We don’t make policy for its own sake. We make policy to provide solutions to organizational challenges or to enhance and expand the enterprise. Each policy issue should be framed in the context of a policy question. This question should be written at the symbolic “top of the blackboard” to ensure it is constantly referenced during deliberations.
Defense policy questions might include:
– How can we better leverage international organizations to help us achieve our objectives?
– How can we counter trafficking in illicit substances and humans?
– What actions must we take to deter a belligerent neighbor while not threatening them?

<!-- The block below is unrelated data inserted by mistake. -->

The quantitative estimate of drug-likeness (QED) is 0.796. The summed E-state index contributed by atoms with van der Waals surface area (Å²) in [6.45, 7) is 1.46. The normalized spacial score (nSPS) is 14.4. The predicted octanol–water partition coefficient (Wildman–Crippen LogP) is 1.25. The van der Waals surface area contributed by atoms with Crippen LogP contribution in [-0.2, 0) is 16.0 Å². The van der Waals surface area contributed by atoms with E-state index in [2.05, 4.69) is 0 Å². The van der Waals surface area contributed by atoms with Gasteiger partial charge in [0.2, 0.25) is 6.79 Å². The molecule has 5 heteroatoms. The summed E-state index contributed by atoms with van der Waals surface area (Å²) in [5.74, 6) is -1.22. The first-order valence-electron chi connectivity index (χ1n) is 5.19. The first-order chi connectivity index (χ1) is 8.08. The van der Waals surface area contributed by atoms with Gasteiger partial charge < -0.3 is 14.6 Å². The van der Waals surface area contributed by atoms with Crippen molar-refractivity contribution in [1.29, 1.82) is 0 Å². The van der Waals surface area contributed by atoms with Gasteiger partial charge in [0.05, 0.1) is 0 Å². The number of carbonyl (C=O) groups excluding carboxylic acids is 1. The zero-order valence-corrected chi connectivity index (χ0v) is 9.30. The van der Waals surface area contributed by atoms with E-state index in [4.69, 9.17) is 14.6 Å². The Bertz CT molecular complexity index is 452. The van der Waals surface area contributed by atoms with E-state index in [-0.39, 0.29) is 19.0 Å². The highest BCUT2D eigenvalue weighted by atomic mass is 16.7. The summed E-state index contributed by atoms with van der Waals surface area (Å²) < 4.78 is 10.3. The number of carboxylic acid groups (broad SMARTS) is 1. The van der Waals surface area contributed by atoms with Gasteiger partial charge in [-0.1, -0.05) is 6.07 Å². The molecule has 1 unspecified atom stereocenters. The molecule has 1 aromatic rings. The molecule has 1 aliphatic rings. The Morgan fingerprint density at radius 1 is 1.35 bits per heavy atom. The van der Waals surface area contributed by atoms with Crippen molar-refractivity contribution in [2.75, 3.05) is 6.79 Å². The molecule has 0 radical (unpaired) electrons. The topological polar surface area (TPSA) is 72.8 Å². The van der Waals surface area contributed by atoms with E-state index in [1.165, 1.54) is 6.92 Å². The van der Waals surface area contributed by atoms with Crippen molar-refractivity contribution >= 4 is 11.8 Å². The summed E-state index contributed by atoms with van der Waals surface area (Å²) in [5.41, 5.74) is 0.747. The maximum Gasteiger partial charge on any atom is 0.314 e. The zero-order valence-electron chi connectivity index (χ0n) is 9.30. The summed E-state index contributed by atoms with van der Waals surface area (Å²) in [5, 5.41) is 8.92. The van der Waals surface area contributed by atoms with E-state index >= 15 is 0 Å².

Defense contractors and vendors ask different policy questions:
– Which types of international partners might be interested in purchasing our products?
– What market niche security requirements should we aspire to fill?
– Which technological components stand the best probability of being approved for export?
Any business enterprise must ask certain policy questions:
– What types of employees do we need to attract, and how do we develop their capabilities?
– What is the lowest level within the organizational structure necessary for agile purchase decisions to be made?
– Which performance parameters should we measure, and how will those decisions affect priorities?
In each case, there is a requirement for policy that focuses efforts of the team members in the same positive direction. Superfluous policies serve only to distract from priority objectives. The fewer policies in place, the more leeway team members have to use their creativity for the benefit of the enterprise.
What are some of the more consequential and well-targeted policy questions have you seen in your career?